What is your analysis of the unconscionability issue, and why?
What was on that page? Was it something outlandish like a release from all liability including liability resulting from criminal malpractice or was it a simple arbitration agreement? If it's the latter, the case is obvious, especially in light of recent SCOTUS decisions on arbitration (not that I agree with those decisions, I think they're part of a wider trend eroding due process, but it is what it is). If it's not a case about arbitration, I'll need a little more information such as the content of the page in question (or at least all the legally relevant details) and the jurisdiction in which the case was heard.
No, I'm not describing procedural unconscionablity here, that was in the previous paragraph...please try to keep up.
Here I'm outlining a constitutional argument that would still be relevant even IF the issue of inequality of bargaining power were addressed (which it hasn't been). Forcing someone to remain in a contract, for their entire life without the possibility of escape, where they are expected to give the fruits of their labor to another without just compensation would amount to involuntary servitude. Forget common law, contract that essentially turns an individual into a slave would not be enforceable under the 13th amendment.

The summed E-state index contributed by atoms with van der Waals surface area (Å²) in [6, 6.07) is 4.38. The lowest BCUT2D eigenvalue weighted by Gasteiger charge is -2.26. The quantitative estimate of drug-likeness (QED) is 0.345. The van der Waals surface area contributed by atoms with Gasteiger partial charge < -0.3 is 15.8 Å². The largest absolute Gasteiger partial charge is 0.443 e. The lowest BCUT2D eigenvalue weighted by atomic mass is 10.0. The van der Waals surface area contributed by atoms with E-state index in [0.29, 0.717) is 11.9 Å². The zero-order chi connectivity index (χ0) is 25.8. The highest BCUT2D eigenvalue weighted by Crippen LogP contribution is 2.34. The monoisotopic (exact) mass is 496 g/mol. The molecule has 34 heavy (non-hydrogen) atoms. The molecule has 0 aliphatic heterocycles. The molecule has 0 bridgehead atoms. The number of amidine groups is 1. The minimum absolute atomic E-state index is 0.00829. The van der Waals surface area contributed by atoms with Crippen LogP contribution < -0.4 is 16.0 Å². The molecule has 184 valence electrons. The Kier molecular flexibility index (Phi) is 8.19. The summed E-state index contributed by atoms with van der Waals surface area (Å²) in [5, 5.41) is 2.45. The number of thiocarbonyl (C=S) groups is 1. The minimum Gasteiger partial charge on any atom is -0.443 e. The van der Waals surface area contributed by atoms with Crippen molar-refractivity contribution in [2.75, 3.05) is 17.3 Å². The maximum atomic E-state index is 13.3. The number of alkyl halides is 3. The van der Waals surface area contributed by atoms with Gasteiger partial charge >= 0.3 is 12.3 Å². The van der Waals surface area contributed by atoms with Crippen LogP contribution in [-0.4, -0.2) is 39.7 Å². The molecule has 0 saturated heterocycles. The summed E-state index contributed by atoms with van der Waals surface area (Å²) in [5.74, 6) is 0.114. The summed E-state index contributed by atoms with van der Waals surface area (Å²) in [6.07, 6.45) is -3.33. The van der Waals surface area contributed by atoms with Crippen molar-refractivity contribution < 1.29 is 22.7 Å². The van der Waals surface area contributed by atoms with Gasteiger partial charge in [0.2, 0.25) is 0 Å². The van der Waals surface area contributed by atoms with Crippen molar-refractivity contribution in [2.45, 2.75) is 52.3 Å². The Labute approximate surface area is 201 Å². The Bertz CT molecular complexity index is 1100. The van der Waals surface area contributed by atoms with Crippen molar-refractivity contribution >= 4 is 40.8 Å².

I am keeping up just fine. The problem is yours because you think that inequality of bargaining power is per se evidence of unconscionability. That is simply not the law. As a practical matter, think of your bargaining power compared to FedEx. Every time you have them ship something, you are in contract with them. Is that somehow an unconscionable arrangement?
I could think of a few scenarios in which such a contract could be brought into question, especially taking into account the Postal Clause of the US Constitution, though not purely on the basis of contract law. But it would require FedEx to be a monopoly (in violation of the Sherman Anti-Trust Act) and, therefore, the Post Office not to exist (possibly a violation of Article I...but that's questionable)...given those conditions, I'm sure I could come up with a scenario if I thought about it.